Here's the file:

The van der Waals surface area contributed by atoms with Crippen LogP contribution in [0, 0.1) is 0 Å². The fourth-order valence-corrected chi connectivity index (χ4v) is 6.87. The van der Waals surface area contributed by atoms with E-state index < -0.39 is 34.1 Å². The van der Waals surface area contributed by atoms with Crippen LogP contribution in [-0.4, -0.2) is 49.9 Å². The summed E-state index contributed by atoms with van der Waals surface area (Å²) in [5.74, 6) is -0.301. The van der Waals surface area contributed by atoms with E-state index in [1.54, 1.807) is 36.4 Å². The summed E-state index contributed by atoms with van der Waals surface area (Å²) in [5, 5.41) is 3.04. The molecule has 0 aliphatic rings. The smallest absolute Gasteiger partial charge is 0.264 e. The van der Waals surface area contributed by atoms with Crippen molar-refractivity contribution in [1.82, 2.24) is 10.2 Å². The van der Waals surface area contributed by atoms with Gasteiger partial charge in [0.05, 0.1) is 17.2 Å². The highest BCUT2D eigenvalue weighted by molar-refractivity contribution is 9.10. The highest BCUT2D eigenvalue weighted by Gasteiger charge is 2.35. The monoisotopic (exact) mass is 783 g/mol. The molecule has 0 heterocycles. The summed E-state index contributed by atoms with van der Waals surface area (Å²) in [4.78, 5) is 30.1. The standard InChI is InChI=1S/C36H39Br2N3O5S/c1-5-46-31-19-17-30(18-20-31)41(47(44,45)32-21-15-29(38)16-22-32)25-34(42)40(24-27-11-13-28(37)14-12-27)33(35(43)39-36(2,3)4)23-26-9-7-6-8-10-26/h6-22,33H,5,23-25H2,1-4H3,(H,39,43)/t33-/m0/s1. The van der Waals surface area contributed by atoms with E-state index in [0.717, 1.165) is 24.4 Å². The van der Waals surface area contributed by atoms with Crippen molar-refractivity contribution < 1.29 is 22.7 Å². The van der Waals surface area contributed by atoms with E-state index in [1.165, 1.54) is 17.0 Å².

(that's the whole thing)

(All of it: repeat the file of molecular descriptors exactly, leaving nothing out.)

The van der Waals surface area contributed by atoms with Crippen LogP contribution in [0, 0.1) is 0 Å². The fourth-order valence-corrected chi connectivity index (χ4v) is 6.87. The van der Waals surface area contributed by atoms with E-state index < -0.39 is 34.1 Å². The van der Waals surface area contributed by atoms with Crippen LogP contribution in [-0.4, -0.2) is 49.9 Å². The summed E-state index contributed by atoms with van der Waals surface area (Å²) in [5.74, 6) is -0.301. The van der Waals surface area contributed by atoms with E-state index in [1.54, 1.807) is 36.4 Å². The summed E-state index contributed by atoms with van der Waals surface area (Å²) in [5, 5.41) is 3.04. The molecule has 0 aliphatic rings. The smallest absolute Gasteiger partial charge is 0.264 e. The van der Waals surface area contributed by atoms with Crippen molar-refractivity contribution in [1.82, 2.24) is 10.2 Å². The van der Waals surface area contributed by atoms with Gasteiger partial charge in [0.05, 0.1) is 17.2 Å². The highest BCUT2D eigenvalue weighted by molar-refractivity contribution is 9.10. The highest BCUT2D eigenvalue weighted by Gasteiger charge is 2.35. The monoisotopic (exact) mass is 783 g/mol. The molecule has 0 heterocycles. The summed E-state index contributed by atoms with van der Waals surface area (Å²) in [4.78, 5) is 30.1. The standard InChI is InChI=1S/C36H39Br2N3O5S/c1-5-46-31-19-17-30(18-20-31)41(47(44,45)32-21-15-29(38)16-22-32)25-34(42)40(24-27-11-13-28(37)14-12-27)33(35(43)39-36(2,3)4)23-26-9-7-6-8-10-26/h6-22,33H,5,23-25H2,1-4H3,(H,39,43)/t33-/m0/s1. The van der Waals surface area contributed by atoms with E-state index in [0.717, 1.165) is 24.4 Å². The van der Waals surface area contributed by atoms with Crippen molar-refractivity contribution < 1.29 is 22.7 Å². The van der Waals surface area contributed by atoms with E-state index in [1.165, 1.54) is 17.0 Å².